SAN FRANCISCO (KGO) – In memory of the Easter holidays, the more than thirty meters long cross on the mountain. Davidson in San Francisco lights the sky the night before.

The tradition is nearly 100 years old, but the pandemic has forced some changes to the plans.

Things may be different, but the message remains the same.

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At the highest point in the city by the bay, a beacon heralds Easter.

The illumination of the mountain. Davidson Cross, a nearly 100 year old tradition, lives on.

“I think it was always about a positive gathering of people to welcome Easter morning,” said local historian Jacquie Proctor. “It started at 5,000 in 1923, but when that cross was built in the middle of the Depression in 1934 it was 50,000 people.”

There may be fewer people around in 2021, but the Bay Area views around the cross never lose their fame.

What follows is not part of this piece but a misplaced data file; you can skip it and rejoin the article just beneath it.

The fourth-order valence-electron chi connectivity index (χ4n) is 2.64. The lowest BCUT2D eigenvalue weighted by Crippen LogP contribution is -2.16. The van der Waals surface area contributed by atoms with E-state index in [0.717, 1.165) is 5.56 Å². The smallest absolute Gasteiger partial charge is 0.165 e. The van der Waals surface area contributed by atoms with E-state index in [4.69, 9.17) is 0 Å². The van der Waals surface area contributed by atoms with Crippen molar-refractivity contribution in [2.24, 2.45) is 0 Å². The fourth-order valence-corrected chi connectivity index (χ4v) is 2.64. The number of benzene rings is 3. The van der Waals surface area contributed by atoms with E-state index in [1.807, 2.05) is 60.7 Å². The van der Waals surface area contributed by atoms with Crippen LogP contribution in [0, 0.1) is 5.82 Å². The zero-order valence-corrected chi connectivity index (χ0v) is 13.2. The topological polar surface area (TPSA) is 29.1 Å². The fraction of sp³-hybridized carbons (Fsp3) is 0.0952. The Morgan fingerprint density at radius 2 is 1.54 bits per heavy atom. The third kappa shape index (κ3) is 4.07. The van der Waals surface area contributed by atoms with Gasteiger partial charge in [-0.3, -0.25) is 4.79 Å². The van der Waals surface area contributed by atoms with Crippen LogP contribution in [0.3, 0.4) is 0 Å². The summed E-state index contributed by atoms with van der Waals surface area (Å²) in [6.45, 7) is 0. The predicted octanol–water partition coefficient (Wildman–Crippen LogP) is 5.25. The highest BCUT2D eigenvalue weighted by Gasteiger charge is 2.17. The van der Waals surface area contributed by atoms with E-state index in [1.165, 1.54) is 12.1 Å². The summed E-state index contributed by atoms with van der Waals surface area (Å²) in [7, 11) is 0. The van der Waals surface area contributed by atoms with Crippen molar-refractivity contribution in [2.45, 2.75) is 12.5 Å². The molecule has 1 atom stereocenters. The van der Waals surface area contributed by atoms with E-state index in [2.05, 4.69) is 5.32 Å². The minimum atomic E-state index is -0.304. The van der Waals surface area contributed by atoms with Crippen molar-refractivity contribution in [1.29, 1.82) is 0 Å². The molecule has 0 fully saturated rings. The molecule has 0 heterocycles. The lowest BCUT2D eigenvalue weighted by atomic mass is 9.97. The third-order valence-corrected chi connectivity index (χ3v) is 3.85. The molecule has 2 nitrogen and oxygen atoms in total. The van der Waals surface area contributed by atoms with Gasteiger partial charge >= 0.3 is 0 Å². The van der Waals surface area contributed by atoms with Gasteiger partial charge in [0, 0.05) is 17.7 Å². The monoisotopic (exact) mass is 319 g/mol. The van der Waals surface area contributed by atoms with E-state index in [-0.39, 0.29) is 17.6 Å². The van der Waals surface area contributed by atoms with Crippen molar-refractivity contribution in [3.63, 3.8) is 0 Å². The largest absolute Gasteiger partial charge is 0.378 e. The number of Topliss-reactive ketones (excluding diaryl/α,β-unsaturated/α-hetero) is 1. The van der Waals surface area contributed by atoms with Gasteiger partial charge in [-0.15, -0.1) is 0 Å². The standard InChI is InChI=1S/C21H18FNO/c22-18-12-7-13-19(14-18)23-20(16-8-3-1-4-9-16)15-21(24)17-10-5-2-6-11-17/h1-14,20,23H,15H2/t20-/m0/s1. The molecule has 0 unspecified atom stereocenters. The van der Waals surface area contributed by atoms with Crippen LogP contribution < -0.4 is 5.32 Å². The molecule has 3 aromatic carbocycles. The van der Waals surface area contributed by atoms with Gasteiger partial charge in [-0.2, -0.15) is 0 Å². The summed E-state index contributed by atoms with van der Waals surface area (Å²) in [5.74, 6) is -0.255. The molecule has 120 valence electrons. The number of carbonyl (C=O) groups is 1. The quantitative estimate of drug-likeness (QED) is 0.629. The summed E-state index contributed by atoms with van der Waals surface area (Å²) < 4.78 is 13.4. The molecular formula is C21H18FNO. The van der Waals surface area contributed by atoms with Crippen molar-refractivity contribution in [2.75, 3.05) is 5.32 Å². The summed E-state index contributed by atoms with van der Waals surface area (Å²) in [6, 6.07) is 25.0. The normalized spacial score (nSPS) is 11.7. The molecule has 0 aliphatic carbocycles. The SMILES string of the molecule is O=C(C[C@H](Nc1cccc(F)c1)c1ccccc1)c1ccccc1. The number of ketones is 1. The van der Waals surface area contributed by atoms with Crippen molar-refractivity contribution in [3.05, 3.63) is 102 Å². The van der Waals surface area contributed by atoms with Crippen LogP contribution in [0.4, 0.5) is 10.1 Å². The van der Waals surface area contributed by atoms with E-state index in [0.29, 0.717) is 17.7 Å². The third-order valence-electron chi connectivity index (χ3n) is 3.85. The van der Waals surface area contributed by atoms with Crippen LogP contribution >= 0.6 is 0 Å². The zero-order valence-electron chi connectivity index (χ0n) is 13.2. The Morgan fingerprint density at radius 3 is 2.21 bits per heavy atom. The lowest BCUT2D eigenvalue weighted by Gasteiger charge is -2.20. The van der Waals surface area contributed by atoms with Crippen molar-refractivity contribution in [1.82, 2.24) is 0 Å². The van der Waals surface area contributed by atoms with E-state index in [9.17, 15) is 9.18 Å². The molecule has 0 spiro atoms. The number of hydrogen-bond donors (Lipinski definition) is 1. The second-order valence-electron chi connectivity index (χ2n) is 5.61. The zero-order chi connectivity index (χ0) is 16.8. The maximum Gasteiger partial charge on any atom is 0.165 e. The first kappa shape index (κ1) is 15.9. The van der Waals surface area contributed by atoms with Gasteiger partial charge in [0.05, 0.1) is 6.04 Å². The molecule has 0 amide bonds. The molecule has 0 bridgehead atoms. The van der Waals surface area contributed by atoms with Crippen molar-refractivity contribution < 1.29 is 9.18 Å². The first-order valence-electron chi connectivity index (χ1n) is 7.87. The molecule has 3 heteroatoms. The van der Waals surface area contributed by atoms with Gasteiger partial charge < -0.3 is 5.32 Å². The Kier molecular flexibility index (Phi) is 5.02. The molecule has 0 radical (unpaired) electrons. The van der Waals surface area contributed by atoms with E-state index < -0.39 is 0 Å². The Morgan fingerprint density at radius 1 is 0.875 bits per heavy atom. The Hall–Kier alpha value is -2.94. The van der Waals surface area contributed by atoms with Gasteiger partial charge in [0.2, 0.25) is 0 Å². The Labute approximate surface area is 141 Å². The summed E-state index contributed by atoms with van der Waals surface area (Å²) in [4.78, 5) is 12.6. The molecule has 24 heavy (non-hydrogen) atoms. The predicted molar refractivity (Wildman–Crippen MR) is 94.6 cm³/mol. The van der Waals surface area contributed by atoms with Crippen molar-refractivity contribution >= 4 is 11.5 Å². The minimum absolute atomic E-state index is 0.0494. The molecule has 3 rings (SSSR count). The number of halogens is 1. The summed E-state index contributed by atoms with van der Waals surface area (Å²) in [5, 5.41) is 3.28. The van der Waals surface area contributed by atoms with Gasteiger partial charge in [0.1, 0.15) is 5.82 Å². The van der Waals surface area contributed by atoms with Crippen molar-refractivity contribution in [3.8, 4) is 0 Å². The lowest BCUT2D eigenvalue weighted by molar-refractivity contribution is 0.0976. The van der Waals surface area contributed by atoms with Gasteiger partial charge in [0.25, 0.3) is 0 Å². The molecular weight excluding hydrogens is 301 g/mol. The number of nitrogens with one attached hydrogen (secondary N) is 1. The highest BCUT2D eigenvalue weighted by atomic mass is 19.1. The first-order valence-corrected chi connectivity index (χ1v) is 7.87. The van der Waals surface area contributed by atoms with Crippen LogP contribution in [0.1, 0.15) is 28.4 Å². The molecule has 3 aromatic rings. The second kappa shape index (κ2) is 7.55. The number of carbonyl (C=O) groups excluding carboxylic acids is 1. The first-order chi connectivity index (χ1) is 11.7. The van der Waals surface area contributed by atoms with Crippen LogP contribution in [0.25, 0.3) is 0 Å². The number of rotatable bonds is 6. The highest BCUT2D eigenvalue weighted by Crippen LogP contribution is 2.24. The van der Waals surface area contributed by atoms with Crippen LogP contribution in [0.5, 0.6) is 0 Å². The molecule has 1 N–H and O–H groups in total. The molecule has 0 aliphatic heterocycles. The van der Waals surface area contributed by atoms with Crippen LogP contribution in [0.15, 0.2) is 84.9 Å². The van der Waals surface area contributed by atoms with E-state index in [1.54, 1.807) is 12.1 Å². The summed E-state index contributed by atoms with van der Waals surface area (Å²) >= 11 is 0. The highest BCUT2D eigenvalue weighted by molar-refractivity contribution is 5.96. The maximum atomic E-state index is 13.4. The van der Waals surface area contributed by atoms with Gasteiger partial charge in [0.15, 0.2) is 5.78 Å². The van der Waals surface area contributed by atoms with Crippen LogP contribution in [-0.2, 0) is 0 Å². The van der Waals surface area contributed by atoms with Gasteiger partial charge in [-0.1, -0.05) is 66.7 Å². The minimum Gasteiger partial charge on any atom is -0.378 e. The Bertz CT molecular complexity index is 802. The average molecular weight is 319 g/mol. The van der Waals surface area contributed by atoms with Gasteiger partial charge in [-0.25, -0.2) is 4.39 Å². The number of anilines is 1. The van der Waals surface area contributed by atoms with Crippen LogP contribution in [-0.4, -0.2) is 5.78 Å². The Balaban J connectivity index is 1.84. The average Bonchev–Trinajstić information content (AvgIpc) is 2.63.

Volunteers have visited this iconic peak for 98 years to illuminate the mountainside for one of the holiest holidays in the Christian religion.

The mountain. The Davidson Cross Armenian Council continues today’s tradition with this beautiful display of hope and peace.

“Armenians really have tradition,” said the mountain. Davidson Cross Armenian Council Chairman Sevag Kevranian said. “32 Armenian organizations have come together to preserve this Mt. Davidson Cross memorial to keep tradition alive in San Francisco, where we have all made this our second home.”

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COVID-19 may not have stopped the lights, but it has forced a change here on Mount Davidson for the second year running.

Although the churches are preparing for mass tomorrow, the sunrise service here on Easter morning is canceled.

“As an organizer, he put it so well, he said, ‘with our commitment to love our neighbors, it was a wise decision to cancel the event,'” said Kevranian. “We will continue the tradition, Easter is still in progress, we will continue the sunrise services in the future, but let’s make sure we are all protected.”

The cross is only lit two nights a year, on April 24th, to commemorate the Armenian genocide and tonight, the night before Easter.

In the middle of a pandemic, a sign of hope shines in the night.

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